The Passionate Shepherd To His Love By Christopher Marlowe And Sir Walter Raleigh

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Christopher Marlowe’s poem entitled “The Passionate Shepherd to his Love” and Sir Walter Raleigh’s poem entitled “The Nymph’s reply to the Shepherd” both pertain to romance, however, they both differ greatly in their viewpoints regarding it. Marlowe portrays an idealized and fantasized viewpoint of romance through the Shepherd in his poem. On the other hand, Raleigh portrays a cynical and realistic viewpoint of romance through the Nymph in his poem. Through the use of the Shepherd and the Nymph, both Marlowe and Raleigh portray their personal beliefs regarding romance, and their opinions seem to stem from individual experiences. Marlowe seems to be inexperienced in romance, hence he highly idealizes it, while Raleigh seems to have lived experience …show more content…
The Shepherd, relentless in his mission, offers the Nymph a bed of roses. And I will make thee a bed of roses And a thousand fragrant posies, A cap of flowers, and a kirtle Embroidered all with leaves of myrtle. (Marlowe, LL 9-12)
The Shepherd is quite the romantic man who believes in grand romantic gestures. His hope of young love and innocence particularly shines through in this passage with his offerings of roses, posies, a cap of flowers, and a kirtle. The Shepherd does not think of the feasibility or practicality of any of his romantic gestures. His love has blinded him from reality. To this sweet offering, the Nymph, who is in no way innocent, again gives a direct rejection by bringing reality back into the scenario. The flowers do fade, and wanton fields To wayward winter reckoning yields; A honey tongue, a heart of gall Is fancy’s spring, but sorrow’s fall. (Raleigh, LL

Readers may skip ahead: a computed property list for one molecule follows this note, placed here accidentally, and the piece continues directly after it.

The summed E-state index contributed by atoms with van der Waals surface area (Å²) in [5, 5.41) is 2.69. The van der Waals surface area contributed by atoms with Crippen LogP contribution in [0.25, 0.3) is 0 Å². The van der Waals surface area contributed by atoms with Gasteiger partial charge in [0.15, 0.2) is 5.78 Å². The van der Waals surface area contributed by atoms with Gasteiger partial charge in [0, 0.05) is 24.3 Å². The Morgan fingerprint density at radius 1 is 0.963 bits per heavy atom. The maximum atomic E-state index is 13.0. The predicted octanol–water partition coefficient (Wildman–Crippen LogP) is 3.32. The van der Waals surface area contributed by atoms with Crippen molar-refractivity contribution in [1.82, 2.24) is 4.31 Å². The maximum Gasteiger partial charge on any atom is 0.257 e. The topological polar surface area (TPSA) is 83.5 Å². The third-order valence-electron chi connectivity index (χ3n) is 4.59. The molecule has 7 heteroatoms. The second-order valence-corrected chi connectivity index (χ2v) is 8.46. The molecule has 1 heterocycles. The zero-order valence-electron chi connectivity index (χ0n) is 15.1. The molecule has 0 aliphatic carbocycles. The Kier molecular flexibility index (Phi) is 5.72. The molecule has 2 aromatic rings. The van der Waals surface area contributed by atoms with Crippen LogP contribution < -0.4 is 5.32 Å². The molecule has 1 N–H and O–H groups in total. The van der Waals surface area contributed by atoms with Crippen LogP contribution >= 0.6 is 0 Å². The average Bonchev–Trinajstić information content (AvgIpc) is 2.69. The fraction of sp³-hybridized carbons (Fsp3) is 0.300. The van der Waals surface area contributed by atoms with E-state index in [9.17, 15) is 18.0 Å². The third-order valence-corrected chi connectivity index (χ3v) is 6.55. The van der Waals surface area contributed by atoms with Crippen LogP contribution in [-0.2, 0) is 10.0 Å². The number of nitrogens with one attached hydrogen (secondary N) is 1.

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Marlowe portrays a naive and fantasized viewpoint of romance through the Shepherd in his poem entitled “The Passionate Shepherd to his Love.” In contrast, Raleigh portrays a wise and realistic viewpoint of romance through the Nymph in his poem entitled “The Nymph’s reply to the Shepherd.” The Shepherd and the Nymph are merely pawns that Marlowe and Raleigh use to depict their individual opinions regarding romance. These opinions seem to stem from personal experiences. Marlowe’s unrealistic offers seem to suggest he is inexperienced in romance, hence he highly idealizes it, while Raleigh’s direct rejections and doses of reality seem to suggest he has had bad experience in romance, hence he has a practical opinion on romance. Raleigh views it as unnecessary due to its temporary nature and impracticality. He is a more realistic man who does not believe in frivolous things such as romance. Essentially, these poems, which at first may not seem significant on the surface level, say a lot about the authors’ personal beliefs on romance which seem to directly stem from personal experiences, or in Marlowe’s case, lack of

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